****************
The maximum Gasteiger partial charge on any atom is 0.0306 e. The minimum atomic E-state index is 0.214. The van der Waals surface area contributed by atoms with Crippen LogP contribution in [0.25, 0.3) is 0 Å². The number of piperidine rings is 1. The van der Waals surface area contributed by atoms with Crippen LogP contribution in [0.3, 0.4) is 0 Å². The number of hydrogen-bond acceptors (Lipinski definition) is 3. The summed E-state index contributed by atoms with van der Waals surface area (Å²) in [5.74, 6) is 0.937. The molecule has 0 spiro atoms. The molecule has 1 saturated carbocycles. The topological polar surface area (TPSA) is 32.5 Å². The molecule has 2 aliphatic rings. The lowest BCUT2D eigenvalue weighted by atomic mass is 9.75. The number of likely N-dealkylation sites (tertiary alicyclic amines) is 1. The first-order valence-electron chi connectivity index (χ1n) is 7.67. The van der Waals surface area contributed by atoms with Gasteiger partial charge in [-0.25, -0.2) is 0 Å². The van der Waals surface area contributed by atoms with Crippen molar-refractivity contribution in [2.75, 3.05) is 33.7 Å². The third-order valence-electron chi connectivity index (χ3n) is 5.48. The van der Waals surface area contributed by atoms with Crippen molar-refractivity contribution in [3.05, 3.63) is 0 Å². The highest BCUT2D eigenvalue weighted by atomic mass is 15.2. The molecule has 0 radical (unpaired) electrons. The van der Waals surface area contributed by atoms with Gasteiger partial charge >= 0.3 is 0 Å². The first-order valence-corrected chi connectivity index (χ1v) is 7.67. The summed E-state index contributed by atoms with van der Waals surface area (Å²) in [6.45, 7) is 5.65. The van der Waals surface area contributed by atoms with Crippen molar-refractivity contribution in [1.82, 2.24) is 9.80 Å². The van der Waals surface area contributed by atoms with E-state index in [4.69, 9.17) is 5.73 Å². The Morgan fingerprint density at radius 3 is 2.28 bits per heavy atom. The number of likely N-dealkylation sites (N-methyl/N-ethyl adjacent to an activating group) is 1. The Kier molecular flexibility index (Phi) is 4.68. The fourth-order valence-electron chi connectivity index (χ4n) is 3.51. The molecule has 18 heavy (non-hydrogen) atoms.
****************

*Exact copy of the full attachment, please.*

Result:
The maximum Gasteiger partial charge on any atom is 0.0306 e. The minimum atomic E-state index is 0.214. The van der Waals surface area contributed by atoms with Crippen LogP contribution in [0.25, 0.3) is 0 Å². The number of piperidine rings is 1. The van der Waals surface area contributed by atoms with Crippen LogP contribution in [0.3, 0.4) is 0 Å². The number of hydrogen-bond acceptors (Lipinski definition) is 3. The summed E-state index contributed by atoms with van der Waals surface area (Å²) in [5.74, 6) is 0.937. The molecule has 0 spiro atoms. The molecule has 1 saturated carbocycles. The topological polar surface area (TPSA) is 32.5 Å². The molecule has 2 aliphatic rings. The lowest BCUT2D eigenvalue weighted by atomic mass is 9.75. The number of likely N-dealkylation sites (tertiary alicyclic amines) is 1. The first-order valence-electron chi connectivity index (χ1n) is 7.67. The van der Waals surface area contributed by atoms with Gasteiger partial charge in [-0.25, -0.2) is 0 Å². The van der Waals surface area contributed by atoms with Crippen molar-refractivity contribution in [2.75, 3.05) is 33.7 Å². The third-order valence-electron chi connectivity index (χ3n) is 5.48. The van der Waals surface area contributed by atoms with Crippen molar-refractivity contribution in [3.05, 3.63) is 0 Å². The highest BCUT2D eigenvalue weighted by atomic mass is 15.2. The molecule has 0 radical (unpaired) electrons. The van der Waals surface area contributed by atoms with Gasteiger partial charge >= 0.3 is 0 Å². The first-order valence-corrected chi connectivity index (χ1v) is 7.67. The summed E-state index contributed by atoms with van der Waals surface area (Å²) in [6.45, 7) is 5.65. The van der Waals surface area contributed by atoms with Crippen molar-refractivity contribution in [1.82, 2.24) is 9.80 Å². The van der Waals surface area contributed by atoms with E-state index in [4.69, 9.17) is 5.73 Å². The Morgan fingerprint density at radius 3 is 2.28 bits per heavy atom. The number of likely N-dealkylation sites (N-methyl/N-ethyl adjacent to an activating group) is 1. The Kier molecular flexibility index (Phi) is 4.68. The fourth-order valence-electron chi connectivity index (χ4n) is 3.51. The molecule has 18 heavy (non-hydrogen) atoms.